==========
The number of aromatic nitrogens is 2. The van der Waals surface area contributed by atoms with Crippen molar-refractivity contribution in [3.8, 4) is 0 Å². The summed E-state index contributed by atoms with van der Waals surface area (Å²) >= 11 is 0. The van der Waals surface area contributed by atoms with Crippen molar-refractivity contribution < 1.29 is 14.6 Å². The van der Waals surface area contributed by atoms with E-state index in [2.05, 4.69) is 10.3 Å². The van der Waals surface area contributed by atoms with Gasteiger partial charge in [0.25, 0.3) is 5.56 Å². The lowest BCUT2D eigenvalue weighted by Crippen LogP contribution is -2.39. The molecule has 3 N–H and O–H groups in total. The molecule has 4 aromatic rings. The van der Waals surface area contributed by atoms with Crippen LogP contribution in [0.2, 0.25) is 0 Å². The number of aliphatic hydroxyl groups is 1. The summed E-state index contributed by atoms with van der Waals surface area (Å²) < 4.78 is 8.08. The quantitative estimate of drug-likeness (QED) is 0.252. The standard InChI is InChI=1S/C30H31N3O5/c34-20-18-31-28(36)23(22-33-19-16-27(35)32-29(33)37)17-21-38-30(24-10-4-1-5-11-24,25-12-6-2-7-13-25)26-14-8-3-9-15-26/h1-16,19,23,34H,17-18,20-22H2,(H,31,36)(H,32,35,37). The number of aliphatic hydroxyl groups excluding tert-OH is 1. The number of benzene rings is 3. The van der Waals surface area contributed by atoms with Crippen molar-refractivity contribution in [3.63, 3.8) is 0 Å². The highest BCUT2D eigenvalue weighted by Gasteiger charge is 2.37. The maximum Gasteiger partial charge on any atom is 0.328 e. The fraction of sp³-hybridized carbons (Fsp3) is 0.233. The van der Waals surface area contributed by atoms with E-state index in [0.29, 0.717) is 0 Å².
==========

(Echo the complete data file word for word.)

The number of aromatic nitrogens is 2. The van der Waals surface area contributed by atoms with Crippen molar-refractivity contribution in [3.8, 4) is 0 Å². The summed E-state index contributed by atoms with van der Waals surface area (Å²) >= 11 is 0. The van der Waals surface area contributed by atoms with Crippen molar-refractivity contribution < 1.29 is 14.6 Å². The van der Waals surface area contributed by atoms with E-state index in [2.05, 4.69) is 10.3 Å². The van der Waals surface area contributed by atoms with Gasteiger partial charge in [0.25, 0.3) is 5.56 Å². The lowest BCUT2D eigenvalue weighted by Crippen LogP contribution is -2.39. The molecule has 3 N–H and O–H groups in total. The molecule has 4 aromatic rings. The van der Waals surface area contributed by atoms with Crippen LogP contribution in [0.2, 0.25) is 0 Å². The number of aliphatic hydroxyl groups is 1. The summed E-state index contributed by atoms with van der Waals surface area (Å²) < 4.78 is 8.08. The quantitative estimate of drug-likeness (QED) is 0.252. The standard InChI is InChI=1S/C30H31N3O5/c34-20-18-31-28(36)23(22-33-19-16-27(35)32-29(33)37)17-21-38-30(24-10-4-1-5-11-24,25-12-6-2-7-13-25)26-14-8-3-9-15-26/h1-16,19,23,34H,17-18,20-22H2,(H,31,36)(H,32,35,37). The number of aliphatic hydroxyl groups excluding tert-OH is 1. The number of benzene rings is 3. The van der Waals surface area contributed by atoms with Crippen molar-refractivity contribution in [3.63, 3.8) is 0 Å². The highest BCUT2D eigenvalue weighted by Gasteiger charge is 2.37. The maximum Gasteiger partial charge on any atom is 0.328 e. The fraction of sp³-hybridized carbons (Fsp3) is 0.233. The van der Waals surface area contributed by atoms with E-state index in [0.29, 0.717) is 0 Å².